THE SCOTS -- I still stoutly maintain -- are an emotional people, and Dr. Cameron was, fundamentally, a sentimental man. But with this difference, shared by most of the northern race -- he was not demonstrative. Any display of feeling he regarded as a sign of weakness, and one gruff word from him meant more than a score of impassioned speeches. Thus, he gave me no warning of what was in his mind until, one Sunday morning, some weeks after the incident I have just related, he looked across the Britannia-metal coffeepot as we sat at breakfast and remarked dryly:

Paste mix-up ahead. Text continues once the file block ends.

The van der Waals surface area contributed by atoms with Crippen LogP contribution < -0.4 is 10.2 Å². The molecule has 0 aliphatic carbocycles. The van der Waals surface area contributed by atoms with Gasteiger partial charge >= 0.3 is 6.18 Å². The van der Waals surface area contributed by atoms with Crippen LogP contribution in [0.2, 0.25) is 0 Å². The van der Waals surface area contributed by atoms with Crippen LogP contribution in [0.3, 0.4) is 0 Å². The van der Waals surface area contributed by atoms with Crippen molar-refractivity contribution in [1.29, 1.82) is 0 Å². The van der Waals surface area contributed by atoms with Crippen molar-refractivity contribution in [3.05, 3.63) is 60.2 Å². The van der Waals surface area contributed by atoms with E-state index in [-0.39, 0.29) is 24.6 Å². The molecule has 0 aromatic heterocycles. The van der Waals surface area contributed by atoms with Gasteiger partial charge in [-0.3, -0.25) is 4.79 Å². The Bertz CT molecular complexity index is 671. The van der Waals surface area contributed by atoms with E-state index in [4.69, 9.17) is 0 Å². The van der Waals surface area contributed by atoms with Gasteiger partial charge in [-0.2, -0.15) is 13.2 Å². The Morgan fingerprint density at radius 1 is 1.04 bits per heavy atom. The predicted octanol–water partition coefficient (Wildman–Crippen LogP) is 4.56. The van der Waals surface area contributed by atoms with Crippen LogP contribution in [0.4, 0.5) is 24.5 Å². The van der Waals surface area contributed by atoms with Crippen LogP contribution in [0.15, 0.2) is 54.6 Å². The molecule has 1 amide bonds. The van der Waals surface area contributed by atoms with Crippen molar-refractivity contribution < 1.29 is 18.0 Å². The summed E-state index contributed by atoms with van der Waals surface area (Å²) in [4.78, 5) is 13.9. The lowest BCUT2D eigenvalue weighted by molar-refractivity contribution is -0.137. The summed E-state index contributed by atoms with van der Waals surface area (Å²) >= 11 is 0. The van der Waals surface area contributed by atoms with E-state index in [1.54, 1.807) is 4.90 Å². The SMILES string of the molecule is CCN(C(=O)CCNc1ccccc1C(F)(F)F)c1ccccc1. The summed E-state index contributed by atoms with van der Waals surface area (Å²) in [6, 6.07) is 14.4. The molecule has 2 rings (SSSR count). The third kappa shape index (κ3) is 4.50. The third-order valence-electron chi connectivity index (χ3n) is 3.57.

"I find that I no longer need you as an assistant."
There was a dead silence. I had, true enough, considered the possibility of leaving Cameron, but only in my own interest. This dismissal was a different matter, and I turned pale with mortification and surprise. Then, before I had recovered from the shock, his stern expression merged into a twisted smile.
"But I could very well do with you as a partner. How about going halves with me in the practice, lad? I'll make the terms as easy as you please."
The blood rushed back into my cheeks with such violence that my head swain. He went on:
"Take a few weeks to think about it. Talk it over with your friends and" -- his eyes twinkled as he got up from the table and went to the door -- "with that young lady who is brave enough to be interested in you."
It was a tremendous, if unmerited, tribute he had paid me, and to